After years spent crafting language and issuing press releases, Alexis Halejian found herself in a Downtown Los Angeles kitchen labeling to-go old fashioned cocktails and tonics.
The publicist and marketing specialist launched her own public relations shop on March 1, 2020. Less than two weeks later, much of the nation would be working from home. Restaurants would shutter under social distancing guidelines as a response to the spread of the novel coronavirus.
Out of necessity, her clients needed her to be more than a publicist. At their request, Halejian started responding to guest queries, working with delivery apps and drivers, writing and editing client websites, and updating social media profiles.
The sudden global shift away from dining out to eating in has sent a ripple through industries that work in tandem with restaurants, hotels and event planning. From the farmers who grow produce, to purveyors who source ingredients, to graphic designers who create customized art for restaurants, each ancillary industry has taken a hit.
“You see a lot of headlines that say ‘Save Restaurants,’” Halejian says. “This is what it feels like right now.”
In response to COVID-19 upending the dining experience, public relations professionals are now finding themselves in the trenches at restaurants, at times working alongside chefs and restaurant owners. With a shift in restaurant regulations comes an increased need to communicate with diners about rapidly changing business models, take-out options, menu alterations, evolving state and local regulations, and community efforts like crowdfunding sites to support employees left without work.
“I’m sending out more email marketing because of changing menus and situations,” Halejian says. “If we would normally send out an email, it would generally be once a month, and it was highly designed. Now it’s every week that a menu has changed, or we have an employee relief fund, or we’re donating meals to organizations to help the homeless.” Halejian also says that now, in addition to crafting the email communication, design is being done in-house rather than through external graphic designers to save time and money. “It’s basically me and the owner designing them on our own. Everyone is rolling up their sleeves and getting it done,” she says.
About 270,000 professionals work in public relations nationwide, according to the latest data available from the Bureau of Labor Statistics. Of the 21,200 members who belong to the Public Relations Society of America, 1,100 identify as working in travel, tourism or hospitality. During this time, many of these professionals are working for free or reduced rates, or trying to serve clients by freezing their retainers, knowing many restaurants are cash strapped with fewer customers and reduced staff.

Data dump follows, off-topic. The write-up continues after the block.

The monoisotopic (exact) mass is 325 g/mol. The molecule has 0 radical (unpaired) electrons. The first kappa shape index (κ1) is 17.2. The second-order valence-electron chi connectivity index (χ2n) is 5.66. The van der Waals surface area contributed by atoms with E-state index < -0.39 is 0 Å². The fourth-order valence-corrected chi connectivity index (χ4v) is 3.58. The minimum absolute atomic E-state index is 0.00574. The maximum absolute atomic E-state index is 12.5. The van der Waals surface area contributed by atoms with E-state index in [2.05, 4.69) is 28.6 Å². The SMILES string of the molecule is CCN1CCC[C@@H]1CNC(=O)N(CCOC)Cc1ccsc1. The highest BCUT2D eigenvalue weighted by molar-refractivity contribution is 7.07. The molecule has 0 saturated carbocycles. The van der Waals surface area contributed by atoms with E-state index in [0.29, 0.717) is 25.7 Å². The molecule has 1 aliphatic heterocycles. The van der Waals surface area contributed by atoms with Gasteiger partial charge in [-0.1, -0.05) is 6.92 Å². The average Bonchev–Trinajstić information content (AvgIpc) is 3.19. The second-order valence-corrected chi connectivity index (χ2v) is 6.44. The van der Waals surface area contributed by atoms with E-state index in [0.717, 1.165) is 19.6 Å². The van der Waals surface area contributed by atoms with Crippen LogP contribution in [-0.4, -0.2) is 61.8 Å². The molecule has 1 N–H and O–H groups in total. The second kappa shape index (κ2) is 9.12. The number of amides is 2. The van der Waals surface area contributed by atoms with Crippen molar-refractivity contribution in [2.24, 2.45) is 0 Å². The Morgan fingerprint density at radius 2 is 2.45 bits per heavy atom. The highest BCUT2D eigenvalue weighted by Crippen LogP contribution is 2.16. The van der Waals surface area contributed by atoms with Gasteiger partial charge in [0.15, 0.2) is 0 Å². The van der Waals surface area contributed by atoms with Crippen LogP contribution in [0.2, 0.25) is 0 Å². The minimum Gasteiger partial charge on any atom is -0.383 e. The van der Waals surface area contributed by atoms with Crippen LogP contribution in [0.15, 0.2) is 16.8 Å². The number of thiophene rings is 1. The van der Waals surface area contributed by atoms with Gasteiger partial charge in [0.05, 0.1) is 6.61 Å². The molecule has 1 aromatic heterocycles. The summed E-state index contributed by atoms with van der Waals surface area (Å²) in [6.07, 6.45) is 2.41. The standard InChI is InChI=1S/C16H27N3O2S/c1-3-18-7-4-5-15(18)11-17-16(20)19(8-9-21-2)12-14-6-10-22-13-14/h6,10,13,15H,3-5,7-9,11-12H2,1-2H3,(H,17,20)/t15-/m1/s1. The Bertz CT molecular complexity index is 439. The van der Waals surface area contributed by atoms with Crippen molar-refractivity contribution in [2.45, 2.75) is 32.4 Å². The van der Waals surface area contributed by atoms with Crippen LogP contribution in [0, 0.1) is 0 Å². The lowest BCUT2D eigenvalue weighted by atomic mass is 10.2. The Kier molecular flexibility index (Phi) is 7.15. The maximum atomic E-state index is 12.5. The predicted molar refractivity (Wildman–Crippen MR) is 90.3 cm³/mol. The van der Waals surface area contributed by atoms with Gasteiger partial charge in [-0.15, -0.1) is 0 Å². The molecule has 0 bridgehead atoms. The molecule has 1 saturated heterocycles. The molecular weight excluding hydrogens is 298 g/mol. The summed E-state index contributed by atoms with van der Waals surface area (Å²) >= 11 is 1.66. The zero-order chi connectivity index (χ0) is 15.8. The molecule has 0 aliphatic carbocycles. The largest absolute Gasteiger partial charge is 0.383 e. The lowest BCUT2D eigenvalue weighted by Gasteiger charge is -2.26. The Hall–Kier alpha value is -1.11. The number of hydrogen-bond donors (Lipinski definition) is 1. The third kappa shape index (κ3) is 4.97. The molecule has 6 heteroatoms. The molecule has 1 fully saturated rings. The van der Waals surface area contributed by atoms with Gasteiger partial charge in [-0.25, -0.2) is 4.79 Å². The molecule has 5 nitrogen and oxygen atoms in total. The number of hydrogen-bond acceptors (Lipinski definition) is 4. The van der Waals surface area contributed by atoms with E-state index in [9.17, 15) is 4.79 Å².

For many public relations specialists, their decision to work for free comes from a place of love for their clients and industry. “I don’t want to leave them without any PR when they need it the most,” says Meghan Patke, president of Modern Currency PR. “Restaurants have been hit the hardest.”
And while the restaurants may be operating in different capacities, the need to convey the story is still the heart of the hospitality representative’s role. “We’re there to be your brand advocate. We’re there to tell your story,” Patke says. “If I’m able to do that, it almost trumps the easy months—the openings.”
But telling those stories requires a thoughtful, nuanced approach. The tone businesses take during this time will leave lasting impressions with consumers. “It is a sensitive climate. We don’t know what every person is dealing with,” says Diana Hossfeld, vice president at the communications agency Becca. “They could have a family member that’s sick. They could be sick themselves. We want to be really sensitive around that.”
That level of sensitivity extends to those on the receiving end of the communication as well. “It’s all about messaging that is comforting, informational or aspirational,” Patke says. “If a chef wants to do a video or heartfelt post, I’m like, ‘go for it.’ I think being organic and authentic—people want that feel-good message.”
Before the quarantine, Hossfeld was planning a book tour for a chef publishing a cookbook. Now, she’s partnering with independent bookstores to host discussions with the author via social media platforms. “Media outlets have implemented Instagram Live and Zoom sessions,” she says. This is useful because of an increase in audience interest in home cooking demonstrations as well. “I think a lot of people are finding comfort in the kitchen right now. I know I am,” Hossfeld says. “I look forward to making a new recipe, or trying a technique I haven’t tried before.”
Eventually, restaurants will re-open and allow diners to sit inside. Eateries will open their doors and want to share their stories. But Halejian predicts that when that happens there may be a shift in the way we talk about dining out. “I feel like there’s going to be less competition and more of a collaborative spirit,” Halejian says. “I think it’s easy in PR and marketing to get caught up in the awards and accolades, when really this whole industry is about respite and giving people that moment out of their busy lives to spend time with their friends and families and loved ones. I hope there will be a return to the importance of that sentiment.”